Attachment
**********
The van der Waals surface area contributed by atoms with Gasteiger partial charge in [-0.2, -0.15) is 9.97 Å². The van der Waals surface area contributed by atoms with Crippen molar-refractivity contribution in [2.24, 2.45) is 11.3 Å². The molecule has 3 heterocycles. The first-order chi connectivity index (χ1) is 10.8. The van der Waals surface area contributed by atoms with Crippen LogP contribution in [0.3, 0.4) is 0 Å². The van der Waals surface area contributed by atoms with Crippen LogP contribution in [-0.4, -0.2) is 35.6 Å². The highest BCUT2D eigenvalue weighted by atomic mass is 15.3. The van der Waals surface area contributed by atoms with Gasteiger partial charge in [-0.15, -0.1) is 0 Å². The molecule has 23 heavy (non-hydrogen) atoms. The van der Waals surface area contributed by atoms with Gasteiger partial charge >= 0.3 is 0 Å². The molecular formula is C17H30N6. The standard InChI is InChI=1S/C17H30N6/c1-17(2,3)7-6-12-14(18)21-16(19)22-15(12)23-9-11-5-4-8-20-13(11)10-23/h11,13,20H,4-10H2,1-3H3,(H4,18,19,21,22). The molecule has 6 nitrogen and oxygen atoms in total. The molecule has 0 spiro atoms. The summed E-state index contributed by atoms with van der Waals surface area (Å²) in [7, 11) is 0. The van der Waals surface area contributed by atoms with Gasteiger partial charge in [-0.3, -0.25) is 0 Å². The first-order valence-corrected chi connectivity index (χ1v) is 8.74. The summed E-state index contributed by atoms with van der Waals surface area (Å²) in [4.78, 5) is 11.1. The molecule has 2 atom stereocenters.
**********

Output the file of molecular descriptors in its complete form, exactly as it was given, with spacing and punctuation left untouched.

The van der Waals surface area contributed by atoms with Gasteiger partial charge in [-0.2, -0.15) is 9.97 Å². The van der Waals surface area contributed by atoms with Crippen molar-refractivity contribution in [2.24, 2.45) is 11.3 Å². The molecule has 3 heterocycles. The first-order chi connectivity index (χ1) is 10.8. The van der Waals surface area contributed by atoms with Crippen LogP contribution in [0.3, 0.4) is 0 Å². The van der Waals surface area contributed by atoms with Crippen LogP contribution in [-0.4, -0.2) is 35.6 Å². The highest BCUT2D eigenvalue weighted by atomic mass is 15.3. The van der Waals surface area contributed by atoms with Gasteiger partial charge in [-0.15, -0.1) is 0 Å². The molecule has 23 heavy (non-hydrogen) atoms. The van der Waals surface area contributed by atoms with Gasteiger partial charge >= 0.3 is 0 Å². The molecular formula is C17H30N6. The standard InChI is InChI=1S/C17H30N6/c1-17(2,3)7-6-12-14(18)21-16(19)22-15(12)23-9-11-5-4-8-20-13(11)10-23/h11,13,20H,4-10H2,1-3H3,(H4,18,19,21,22). The molecule has 6 nitrogen and oxygen atoms in total. The molecule has 0 spiro atoms. The summed E-state index contributed by atoms with van der Waals surface area (Å²) in [7, 11) is 0. The van der Waals surface area contributed by atoms with Gasteiger partial charge in [-0.3, -0.25) is 0 Å². The first-order valence-corrected chi connectivity index (χ1v) is 8.74. The summed E-state index contributed by atoms with van der Waals surface area (Å²) in [4.78, 5) is 11.1. The molecule has 2 atom stereocenters.